Long story short, Duoye Diri and his deputy, Lawrence Ewhrudjakpo received their Certificates of Return from the Independent National Electoral Commission (INEC) at the commission’s headquarters in Abuja on Friday, February 14, 2020 and were subsequently sworn in later in the day within the premises of the Government House in Bayelsa State.

With votes obtained by the APC having been deemed wasted by the apex court, Chairman of INEC, Prof. Mahmood Yakubu, had declared at a press conference shortly before issuing Certificates of Return to Duoye Diri and his deputy on Friday, February 14, 2020 that without the vote of the All Progressives Congress, the candidate of the PDP scored the highest number of lawful votes with 143,172.

He said, “In compliance with the orders of the Supreme Court, the Commission met this morning and reviewed the result of the election in which 45 political parties contested. Without the votes scored by the All Progressives Congress (APC), whose candidates were deemed not to have participated in the election, the total number of lawful and valid votes cast in the election now stand at 146,999.

“Out of this figure, the candidate of the Peoples Democratic Party (PDP) scored the highest number of lawful votes with 143,172. Similarly, the Party has scored more than 25 per cent of the lawful votes cast in all the eight (8) Local Government Areas of the State.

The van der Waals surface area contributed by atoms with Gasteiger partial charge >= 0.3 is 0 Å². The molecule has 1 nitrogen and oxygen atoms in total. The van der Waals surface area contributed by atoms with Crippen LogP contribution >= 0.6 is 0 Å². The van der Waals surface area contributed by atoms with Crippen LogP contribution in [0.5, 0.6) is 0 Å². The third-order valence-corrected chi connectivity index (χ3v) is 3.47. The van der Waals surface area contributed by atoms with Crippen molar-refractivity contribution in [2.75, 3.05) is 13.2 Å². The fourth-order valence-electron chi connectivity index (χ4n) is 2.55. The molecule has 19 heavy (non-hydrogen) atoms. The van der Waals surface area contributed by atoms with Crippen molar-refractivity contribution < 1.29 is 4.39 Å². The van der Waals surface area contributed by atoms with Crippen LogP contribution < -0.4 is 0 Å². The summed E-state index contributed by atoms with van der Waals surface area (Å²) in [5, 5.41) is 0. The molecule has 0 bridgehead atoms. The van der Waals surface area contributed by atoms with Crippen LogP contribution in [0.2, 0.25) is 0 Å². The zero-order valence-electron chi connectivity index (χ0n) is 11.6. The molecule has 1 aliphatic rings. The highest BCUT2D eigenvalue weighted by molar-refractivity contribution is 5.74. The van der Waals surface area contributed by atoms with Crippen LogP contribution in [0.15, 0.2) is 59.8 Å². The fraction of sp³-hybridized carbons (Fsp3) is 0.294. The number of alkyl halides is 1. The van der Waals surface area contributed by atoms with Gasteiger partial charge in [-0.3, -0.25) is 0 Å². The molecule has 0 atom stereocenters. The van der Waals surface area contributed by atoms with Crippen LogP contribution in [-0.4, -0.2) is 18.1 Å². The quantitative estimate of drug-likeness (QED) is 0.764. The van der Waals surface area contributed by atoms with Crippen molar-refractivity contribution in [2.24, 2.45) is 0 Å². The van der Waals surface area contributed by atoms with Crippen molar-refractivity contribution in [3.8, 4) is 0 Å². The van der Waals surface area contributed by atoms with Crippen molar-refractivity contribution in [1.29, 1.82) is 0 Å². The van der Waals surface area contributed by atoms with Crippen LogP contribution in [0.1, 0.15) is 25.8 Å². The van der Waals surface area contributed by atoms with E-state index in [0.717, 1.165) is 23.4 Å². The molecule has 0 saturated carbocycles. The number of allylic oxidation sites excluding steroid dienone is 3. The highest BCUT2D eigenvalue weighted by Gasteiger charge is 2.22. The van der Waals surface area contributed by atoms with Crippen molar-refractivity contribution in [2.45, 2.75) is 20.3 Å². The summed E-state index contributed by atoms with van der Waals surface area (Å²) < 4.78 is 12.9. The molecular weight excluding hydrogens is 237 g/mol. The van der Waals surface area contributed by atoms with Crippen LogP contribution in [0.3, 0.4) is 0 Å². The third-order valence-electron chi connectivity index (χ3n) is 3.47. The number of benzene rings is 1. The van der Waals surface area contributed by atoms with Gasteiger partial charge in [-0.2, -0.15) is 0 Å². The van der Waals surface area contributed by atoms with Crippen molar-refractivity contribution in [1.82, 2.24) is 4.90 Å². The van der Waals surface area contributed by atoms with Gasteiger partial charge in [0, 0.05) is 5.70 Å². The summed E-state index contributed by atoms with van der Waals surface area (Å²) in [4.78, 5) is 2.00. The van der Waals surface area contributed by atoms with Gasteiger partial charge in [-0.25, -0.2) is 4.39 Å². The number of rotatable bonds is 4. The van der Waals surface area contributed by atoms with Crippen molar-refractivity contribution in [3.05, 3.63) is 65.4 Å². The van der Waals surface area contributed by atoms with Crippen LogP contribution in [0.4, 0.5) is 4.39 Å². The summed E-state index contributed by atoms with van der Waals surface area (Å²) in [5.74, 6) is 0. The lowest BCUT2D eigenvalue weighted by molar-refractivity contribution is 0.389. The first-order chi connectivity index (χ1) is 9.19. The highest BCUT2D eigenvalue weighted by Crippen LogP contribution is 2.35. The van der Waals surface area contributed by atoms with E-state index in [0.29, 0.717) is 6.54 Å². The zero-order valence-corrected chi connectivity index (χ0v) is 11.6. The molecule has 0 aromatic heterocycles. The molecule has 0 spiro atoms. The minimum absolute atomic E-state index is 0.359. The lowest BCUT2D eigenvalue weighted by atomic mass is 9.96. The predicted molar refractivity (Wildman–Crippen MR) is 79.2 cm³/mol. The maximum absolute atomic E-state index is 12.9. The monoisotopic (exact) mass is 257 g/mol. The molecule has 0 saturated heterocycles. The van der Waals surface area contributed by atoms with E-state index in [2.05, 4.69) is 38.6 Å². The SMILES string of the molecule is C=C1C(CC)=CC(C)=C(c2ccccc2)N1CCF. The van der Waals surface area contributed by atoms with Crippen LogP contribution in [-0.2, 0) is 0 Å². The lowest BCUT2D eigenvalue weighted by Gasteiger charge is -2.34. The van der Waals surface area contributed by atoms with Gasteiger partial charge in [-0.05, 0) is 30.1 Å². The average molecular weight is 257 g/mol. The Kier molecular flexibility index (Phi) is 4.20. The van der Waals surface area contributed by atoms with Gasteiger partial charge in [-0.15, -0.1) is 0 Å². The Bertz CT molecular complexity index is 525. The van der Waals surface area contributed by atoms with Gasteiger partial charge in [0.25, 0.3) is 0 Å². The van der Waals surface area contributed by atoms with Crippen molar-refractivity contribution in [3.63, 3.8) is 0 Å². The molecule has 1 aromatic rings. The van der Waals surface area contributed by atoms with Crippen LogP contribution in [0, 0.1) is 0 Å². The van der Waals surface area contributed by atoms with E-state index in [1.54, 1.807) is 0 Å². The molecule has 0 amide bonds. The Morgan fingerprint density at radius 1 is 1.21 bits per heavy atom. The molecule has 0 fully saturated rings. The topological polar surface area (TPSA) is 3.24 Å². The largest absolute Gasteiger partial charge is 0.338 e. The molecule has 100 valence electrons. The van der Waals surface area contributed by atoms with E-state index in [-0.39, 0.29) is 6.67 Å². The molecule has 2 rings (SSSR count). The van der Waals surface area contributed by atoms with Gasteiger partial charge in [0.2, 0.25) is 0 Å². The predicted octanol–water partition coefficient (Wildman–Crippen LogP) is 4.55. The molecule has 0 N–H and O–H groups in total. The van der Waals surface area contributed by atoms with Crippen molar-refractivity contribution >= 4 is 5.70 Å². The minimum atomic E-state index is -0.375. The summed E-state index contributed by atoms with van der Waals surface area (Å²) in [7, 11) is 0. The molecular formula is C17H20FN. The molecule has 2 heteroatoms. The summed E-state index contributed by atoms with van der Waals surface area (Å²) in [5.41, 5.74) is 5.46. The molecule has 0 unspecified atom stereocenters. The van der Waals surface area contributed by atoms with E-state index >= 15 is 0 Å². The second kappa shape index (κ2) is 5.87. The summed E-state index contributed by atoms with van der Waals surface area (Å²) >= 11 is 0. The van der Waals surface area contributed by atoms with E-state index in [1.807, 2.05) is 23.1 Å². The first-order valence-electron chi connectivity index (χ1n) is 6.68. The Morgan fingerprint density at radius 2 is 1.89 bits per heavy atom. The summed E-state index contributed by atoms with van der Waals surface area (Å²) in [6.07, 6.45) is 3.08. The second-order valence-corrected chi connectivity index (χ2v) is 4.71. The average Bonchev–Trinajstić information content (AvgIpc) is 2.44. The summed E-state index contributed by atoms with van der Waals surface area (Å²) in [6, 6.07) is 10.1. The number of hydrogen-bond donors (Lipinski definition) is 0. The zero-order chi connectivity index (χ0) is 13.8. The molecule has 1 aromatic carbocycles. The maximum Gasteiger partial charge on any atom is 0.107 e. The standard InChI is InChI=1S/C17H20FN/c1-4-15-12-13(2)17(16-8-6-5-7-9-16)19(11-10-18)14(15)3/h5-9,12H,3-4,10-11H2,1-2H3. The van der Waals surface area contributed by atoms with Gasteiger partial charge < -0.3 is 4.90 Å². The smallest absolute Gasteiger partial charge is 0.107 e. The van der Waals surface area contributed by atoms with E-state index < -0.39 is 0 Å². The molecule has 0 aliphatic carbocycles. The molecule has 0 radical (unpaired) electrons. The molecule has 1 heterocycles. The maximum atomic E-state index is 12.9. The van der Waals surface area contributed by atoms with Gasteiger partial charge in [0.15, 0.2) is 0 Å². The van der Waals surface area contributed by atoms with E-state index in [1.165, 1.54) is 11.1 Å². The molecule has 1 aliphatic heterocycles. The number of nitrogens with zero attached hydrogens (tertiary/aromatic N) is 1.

“Furthermore, the total number of registered voters in places where election was not held or cancelled as a result of sundry violations is 90,822. The candidate of the Accord Party has the next highest score with 1,339 votes.

“The margin of lead between the candidates of the PDP and the Accord Party is 141,833 votes. With this outcome, the election is conclusive at first ballot.

“Consequently, Senator Douye Diri and Senator Lawrence Ewhrudjakpo of the PDP are hereby declared winners and returned elected as Governor and Deputy Governor of Bayelsa State respectively.”

The recriminations and protestations that followed were expected. The earlier vow by National Chairman of the APC that nobody will be sworn in fell flat. Youths went on rampage, burning tyres, blocking major roads and torching public property. The Police imposed a three-day dusk-to-dawn curfew in the state, Lyon rejected the judgment – he should – nobody would accept it, but he can do little or nothing to change anything now. He has to take it all in his stride and prepare for next time.

In all, political parties must learn the lessons arising from Bayelsa State. Parties must strengthen their internal wheels, ensure thorough screening of aspirants, conduct proper primaries before presenting such persons as candidates for elections. They should eschew double standards and build party structures that thrive on the wings of adherence to democratic norms.